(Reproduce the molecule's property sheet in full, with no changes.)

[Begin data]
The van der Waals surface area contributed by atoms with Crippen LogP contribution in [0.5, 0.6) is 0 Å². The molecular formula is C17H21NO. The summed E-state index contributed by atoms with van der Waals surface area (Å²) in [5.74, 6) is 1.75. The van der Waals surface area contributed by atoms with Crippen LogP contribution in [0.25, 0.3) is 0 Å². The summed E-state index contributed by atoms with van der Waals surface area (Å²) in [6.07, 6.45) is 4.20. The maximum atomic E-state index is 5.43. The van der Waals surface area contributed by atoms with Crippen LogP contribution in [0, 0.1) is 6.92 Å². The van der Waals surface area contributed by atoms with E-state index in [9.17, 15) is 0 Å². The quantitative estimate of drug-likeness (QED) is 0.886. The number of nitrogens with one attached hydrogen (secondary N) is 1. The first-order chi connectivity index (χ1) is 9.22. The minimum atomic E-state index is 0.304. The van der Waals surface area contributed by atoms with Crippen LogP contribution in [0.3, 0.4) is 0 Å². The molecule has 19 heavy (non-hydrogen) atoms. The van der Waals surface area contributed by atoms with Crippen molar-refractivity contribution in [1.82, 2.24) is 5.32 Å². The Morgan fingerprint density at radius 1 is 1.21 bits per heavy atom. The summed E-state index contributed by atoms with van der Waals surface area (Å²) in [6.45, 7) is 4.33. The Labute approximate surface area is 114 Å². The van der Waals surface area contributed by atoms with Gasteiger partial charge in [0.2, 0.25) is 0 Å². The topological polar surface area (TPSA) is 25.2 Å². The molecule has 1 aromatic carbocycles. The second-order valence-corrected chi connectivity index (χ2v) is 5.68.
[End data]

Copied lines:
The van der Waals surface area contributed by atoms with Crippen LogP contribution in [0.5, 0.6) is 0 Å². The molecular formula is C17H21NO. The summed E-state index contributed by atoms with van der Waals surface area (Å²) in [5.74, 6) is 1.75. The van der Waals surface area contributed by atoms with Crippen LogP contribution in [0.25, 0.3) is 0 Å². The summed E-state index contributed by atoms with van der Waals surface area (Å²) in [6.07, 6.45) is 4.20. The maximum atomic E-state index is 5.43. The van der Waals surface area contributed by atoms with Crippen LogP contribution in [0, 0.1) is 6.92 Å². The van der Waals surface area contributed by atoms with E-state index in [9.17, 15) is 0 Å². The quantitative estimate of drug-likeness (QED) is 0.886. The number of nitrogens with one attached hydrogen (secondary N) is 1. The first-order chi connectivity index (χ1) is 9.22. The minimum atomic E-state index is 0.304. The van der Waals surface area contributed by atoms with Crippen LogP contribution in [0.3, 0.4) is 0 Å². The molecule has 19 heavy (non-hydrogen) atoms. The van der Waals surface area contributed by atoms with Crippen molar-refractivity contribution in [1.82, 2.24) is 5.32 Å². The Morgan fingerprint density at radius 1 is 1.21 bits per heavy atom. The summed E-state index contributed by atoms with van der Waals surface area (Å²) in [6.45, 7) is 4.33. The Labute approximate surface area is 114 Å². The van der Waals surface area contributed by atoms with Gasteiger partial charge in [0.2, 0.25) is 0 Å². The topological polar surface area (TPSA) is 25.2 Å². The molecule has 1 aromatic carbocycles. The second-order valence-corrected chi connectivity index (χ2v) is 5.68.